comment by Multicore (KaynanK) ·
2020-10-27T17:01:07.716Z · LW(p) · GW(p)
I just remembered something I forgot to post in an earlier thread:
CloneBot's cooperateWithClone method uses parity checking on its and the opponent's payloads to determine the first move, but after that it always plays whatever move the opponent played last. I.e. pure naive tit-for-tat.
This suggests a possible strategy for a MimicBot: against a clone, play 0, 5, 0, 5, 0, 5... Assuming the opposing clone started with 3, this results in plays (0, 3), (5, 0), (0, 5), (5, 0)...
If the number of turns per game is even, you end up with one 5 per two turns, for the same 2.5 points per turn as if you had cooperated. Because the clone played a 2 or 3 on the first turn instead of a 5, it loses 2 or 3 points compared to perfect cooperation. This could be a big advantage over the 90 rounds before the CloneBot showdown.
Unfortunately, if the number of turns is odd, the clone gets just as many 5s as you plus its initial 2 or 3, so you're the one who gets outscored. I haven't been able to think of any strategy that would get you 2.5 points per turn, get the clone fewer points, and work whether the number of turns was odd or even.
Using a defecting strategy would be a coinflip between a big advantage and a crippling disadvantage, so my actual submission played it safe and just cooperates with clones. The actual number of turns wound up being even, but I had no reasonable way of expecting that was more likely than not (IIRC, in Zvi's original game the number of turns was odd).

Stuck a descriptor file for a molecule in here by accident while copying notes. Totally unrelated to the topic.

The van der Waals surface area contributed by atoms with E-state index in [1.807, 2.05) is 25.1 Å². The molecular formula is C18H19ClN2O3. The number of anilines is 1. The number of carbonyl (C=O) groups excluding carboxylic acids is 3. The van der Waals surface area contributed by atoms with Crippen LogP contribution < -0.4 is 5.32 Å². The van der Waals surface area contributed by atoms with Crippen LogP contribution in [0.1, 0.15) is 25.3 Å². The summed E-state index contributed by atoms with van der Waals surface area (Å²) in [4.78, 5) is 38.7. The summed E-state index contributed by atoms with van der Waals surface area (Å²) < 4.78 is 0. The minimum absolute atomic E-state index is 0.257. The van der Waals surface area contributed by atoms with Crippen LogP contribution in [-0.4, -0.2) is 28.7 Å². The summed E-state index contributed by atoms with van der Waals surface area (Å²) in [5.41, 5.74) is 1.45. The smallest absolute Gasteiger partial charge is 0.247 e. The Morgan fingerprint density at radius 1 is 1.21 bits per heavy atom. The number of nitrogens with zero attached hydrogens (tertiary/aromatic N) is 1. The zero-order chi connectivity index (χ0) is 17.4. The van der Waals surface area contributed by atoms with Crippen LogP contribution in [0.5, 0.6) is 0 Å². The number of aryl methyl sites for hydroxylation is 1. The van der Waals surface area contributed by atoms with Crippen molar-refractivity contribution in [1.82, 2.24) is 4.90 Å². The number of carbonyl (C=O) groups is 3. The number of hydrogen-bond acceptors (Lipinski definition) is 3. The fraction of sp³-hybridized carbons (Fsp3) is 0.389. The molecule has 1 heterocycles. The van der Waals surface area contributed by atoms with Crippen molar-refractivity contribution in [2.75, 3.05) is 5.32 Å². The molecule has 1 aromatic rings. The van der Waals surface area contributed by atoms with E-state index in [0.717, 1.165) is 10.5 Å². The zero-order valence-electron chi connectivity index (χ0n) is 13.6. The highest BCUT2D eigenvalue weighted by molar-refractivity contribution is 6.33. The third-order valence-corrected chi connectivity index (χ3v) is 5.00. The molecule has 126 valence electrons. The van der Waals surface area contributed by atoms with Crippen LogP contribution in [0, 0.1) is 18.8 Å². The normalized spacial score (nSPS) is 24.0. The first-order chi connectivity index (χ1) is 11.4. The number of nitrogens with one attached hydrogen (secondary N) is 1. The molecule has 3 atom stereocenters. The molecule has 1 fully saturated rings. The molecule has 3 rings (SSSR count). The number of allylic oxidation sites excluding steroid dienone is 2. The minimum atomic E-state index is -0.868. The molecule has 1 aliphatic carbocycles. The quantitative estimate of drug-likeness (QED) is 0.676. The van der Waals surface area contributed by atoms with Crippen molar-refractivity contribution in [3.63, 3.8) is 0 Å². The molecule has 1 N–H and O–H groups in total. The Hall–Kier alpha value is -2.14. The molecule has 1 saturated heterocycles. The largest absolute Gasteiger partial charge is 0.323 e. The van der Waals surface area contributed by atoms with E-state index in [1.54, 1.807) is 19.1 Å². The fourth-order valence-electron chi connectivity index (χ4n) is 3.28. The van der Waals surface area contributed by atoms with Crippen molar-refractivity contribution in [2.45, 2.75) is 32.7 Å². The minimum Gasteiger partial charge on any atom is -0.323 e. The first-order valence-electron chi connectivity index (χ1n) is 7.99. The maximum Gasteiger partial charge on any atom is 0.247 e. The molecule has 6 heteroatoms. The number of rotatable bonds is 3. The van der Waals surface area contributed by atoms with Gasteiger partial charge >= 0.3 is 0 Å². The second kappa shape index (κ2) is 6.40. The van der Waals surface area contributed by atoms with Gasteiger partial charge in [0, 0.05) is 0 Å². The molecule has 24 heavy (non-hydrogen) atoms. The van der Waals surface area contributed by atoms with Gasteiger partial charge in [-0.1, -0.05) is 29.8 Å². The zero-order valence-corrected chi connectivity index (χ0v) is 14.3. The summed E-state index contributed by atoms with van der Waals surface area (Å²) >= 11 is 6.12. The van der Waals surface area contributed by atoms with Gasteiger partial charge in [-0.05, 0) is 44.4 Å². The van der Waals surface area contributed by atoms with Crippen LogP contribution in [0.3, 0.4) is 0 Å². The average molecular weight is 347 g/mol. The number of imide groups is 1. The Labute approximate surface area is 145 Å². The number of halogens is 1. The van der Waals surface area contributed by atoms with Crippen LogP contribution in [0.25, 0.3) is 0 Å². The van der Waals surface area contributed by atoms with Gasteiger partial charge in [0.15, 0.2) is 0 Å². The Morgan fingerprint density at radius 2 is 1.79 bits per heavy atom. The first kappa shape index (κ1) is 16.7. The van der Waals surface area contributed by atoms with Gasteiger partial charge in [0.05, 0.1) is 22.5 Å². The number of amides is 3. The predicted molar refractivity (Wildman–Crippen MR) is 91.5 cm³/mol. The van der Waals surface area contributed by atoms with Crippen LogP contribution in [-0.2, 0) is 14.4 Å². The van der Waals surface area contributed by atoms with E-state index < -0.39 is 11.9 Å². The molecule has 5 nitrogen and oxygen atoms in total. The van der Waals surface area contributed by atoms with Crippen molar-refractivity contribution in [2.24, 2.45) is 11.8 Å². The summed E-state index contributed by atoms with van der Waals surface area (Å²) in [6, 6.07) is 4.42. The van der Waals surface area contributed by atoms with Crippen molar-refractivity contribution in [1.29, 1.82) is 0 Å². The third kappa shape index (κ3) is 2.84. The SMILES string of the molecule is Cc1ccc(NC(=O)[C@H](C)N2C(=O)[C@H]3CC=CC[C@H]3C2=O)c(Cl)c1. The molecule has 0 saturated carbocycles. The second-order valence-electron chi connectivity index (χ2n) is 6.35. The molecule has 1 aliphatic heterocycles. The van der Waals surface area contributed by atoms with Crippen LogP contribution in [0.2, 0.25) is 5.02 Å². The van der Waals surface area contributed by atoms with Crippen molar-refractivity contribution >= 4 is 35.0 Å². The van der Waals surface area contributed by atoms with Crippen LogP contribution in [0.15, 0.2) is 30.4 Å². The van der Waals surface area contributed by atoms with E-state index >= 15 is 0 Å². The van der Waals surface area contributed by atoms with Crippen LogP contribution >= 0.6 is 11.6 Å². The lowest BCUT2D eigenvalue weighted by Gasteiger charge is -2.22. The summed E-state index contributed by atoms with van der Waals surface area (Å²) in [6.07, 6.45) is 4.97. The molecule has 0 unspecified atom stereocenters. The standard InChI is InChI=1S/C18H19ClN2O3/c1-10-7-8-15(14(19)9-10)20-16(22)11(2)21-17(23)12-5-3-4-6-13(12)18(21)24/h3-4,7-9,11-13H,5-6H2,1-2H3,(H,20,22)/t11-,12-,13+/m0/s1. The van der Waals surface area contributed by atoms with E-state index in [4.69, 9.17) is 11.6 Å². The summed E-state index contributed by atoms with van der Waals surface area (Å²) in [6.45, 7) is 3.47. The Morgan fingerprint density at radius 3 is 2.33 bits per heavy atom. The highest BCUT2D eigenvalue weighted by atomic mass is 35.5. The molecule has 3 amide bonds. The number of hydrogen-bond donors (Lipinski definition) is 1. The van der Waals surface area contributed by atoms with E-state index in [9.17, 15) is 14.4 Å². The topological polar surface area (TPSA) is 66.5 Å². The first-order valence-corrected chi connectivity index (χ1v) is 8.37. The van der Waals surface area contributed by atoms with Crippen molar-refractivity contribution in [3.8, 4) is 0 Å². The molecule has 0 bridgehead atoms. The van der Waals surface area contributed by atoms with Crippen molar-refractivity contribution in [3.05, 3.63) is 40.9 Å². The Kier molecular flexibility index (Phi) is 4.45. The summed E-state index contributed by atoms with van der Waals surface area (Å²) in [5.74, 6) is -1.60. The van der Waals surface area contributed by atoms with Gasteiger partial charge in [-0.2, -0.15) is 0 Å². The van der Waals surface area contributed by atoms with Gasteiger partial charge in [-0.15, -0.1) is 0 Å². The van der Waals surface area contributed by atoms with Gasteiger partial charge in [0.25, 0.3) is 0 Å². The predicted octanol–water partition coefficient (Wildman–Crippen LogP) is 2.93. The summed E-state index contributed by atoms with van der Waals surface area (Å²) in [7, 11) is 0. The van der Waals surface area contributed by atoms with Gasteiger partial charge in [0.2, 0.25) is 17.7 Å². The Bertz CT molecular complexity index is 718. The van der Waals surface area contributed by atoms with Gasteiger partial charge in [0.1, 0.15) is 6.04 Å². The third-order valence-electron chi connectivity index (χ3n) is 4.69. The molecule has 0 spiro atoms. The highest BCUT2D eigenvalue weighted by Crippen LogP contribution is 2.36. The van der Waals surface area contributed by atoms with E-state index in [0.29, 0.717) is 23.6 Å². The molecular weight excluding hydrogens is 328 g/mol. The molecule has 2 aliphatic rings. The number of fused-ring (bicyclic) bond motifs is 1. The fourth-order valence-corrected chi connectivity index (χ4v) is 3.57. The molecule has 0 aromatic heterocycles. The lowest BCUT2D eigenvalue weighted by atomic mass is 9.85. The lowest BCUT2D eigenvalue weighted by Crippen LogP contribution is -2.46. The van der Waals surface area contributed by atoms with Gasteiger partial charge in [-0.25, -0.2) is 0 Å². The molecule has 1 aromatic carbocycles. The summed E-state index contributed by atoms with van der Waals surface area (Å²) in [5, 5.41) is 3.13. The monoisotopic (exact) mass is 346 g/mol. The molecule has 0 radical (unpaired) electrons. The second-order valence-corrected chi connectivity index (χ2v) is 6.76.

If you're willing to score fewer than 2.5 points per turn if the clone does much worse than you, there are a series of dastardly strategies that I'm thinking of as "Lucy pulling away the football", where you ruin the opponent's big play while setting up your next big play.
0, 5, 1, 4, 2, 3 repeated gives (0, 3), (5, 0), (1, 5), (4, 1), (2, 4), (3, 2) repeated. You get (5 + 4 + 3) / 6 = 2 per turn, while the opponent gets (3 + 1 + 2) /6 = 1 per turn.
0, 5, 1, 4, 2 repeated gives (0, 2), (5, 0), (1, 5), (4, 1), (2, 4) repeated. You get (5 + 4) / 5 = 1.8 per turn, opponent gets (2 + 1) / 5 = 0.6 per turn.
0, 5, 1 repeated gives (0, 1) (5, 0) (1, 5) repeated. You get 5/3 per turn, opponent gets 1/3 per turn.
Sacrificing some points to outscore the clones by a full five times might be worth it if there were four or fewer clones, but with one MimicBot against eight clones I don't think the penalty to my score is worth the damage I can inflict on them. (Also, I only thought of the dastardly strategies today; before submission I only considered the "minor edge" strategy described earlier.)
This analysis also applies generally to any bot known to be a naive tit-for-tat bot.
comment by Bucky ·
2020-10-28T10:30:24.643Z · LW(p) · GW(p)
I love your "Lucy pulling away the football" ideas and its super impressive that this can outscore tit-for-tat.
I'm fairly sure the first idea is better than the last two if you want to play it even with a large number of clique bots as what matters is not how many times more you're getting than them but how many times more they are losing than you (from the normal 2.5 per round). Idea one forces them to lose 3x more than you and this means its worth it if there are fewer than 3x more clique bots than mimic bots (ignoring all other bots). If DefinitelyNotCollusionBot and PasswordBot played the same tactic against the clique bots it may have been worth it even with 8 clique bots.